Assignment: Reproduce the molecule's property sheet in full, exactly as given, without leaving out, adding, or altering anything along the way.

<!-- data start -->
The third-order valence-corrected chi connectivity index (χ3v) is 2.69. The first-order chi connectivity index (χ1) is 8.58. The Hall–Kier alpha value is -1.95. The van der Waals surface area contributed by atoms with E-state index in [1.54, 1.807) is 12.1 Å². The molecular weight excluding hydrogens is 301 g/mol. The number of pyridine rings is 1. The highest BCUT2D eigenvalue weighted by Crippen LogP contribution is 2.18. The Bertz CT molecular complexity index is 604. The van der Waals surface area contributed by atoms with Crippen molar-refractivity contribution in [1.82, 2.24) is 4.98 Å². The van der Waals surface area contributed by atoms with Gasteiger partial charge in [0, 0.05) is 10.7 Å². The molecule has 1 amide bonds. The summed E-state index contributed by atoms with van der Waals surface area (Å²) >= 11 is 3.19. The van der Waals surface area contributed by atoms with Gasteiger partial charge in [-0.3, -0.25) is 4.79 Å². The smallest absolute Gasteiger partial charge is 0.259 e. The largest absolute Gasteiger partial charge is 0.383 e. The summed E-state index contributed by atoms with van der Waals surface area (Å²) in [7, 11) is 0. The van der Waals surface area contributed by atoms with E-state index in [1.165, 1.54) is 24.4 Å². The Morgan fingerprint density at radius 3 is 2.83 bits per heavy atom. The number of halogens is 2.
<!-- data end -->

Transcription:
The third-order valence-corrected chi connectivity index (χ3v) is 2.69. The first-order chi connectivity index (χ1) is 8.58. The Hall–Kier alpha value is -1.95. The van der Waals surface area contributed by atoms with E-state index in [1.54, 1.807) is 12.1 Å². The molecular weight excluding hydrogens is 301 g/mol. The number of pyridine rings is 1. The highest BCUT2D eigenvalue weighted by Crippen LogP contribution is 2.18. The Bertz CT molecular complexity index is 604. The van der Waals surface area contributed by atoms with Crippen molar-refractivity contribution in [1.82, 2.24) is 4.98 Å². The van der Waals surface area contributed by atoms with Gasteiger partial charge in [0, 0.05) is 10.7 Å². The molecule has 1 amide bonds. The summed E-state index contributed by atoms with van der Waals surface area (Å²) >= 11 is 3.19. The van der Waals surface area contributed by atoms with Gasteiger partial charge in [-0.3, -0.25) is 4.79 Å². The smallest absolute Gasteiger partial charge is 0.259 e. The largest absolute Gasteiger partial charge is 0.383 e. The summed E-state index contributed by atoms with van der Waals surface area (Å²) in [7, 11) is 0. The van der Waals surface area contributed by atoms with E-state index in [1.165, 1.54) is 24.4 Å². The Morgan fingerprint density at radius 3 is 2.83 bits per heavy atom. The number of halogens is 2.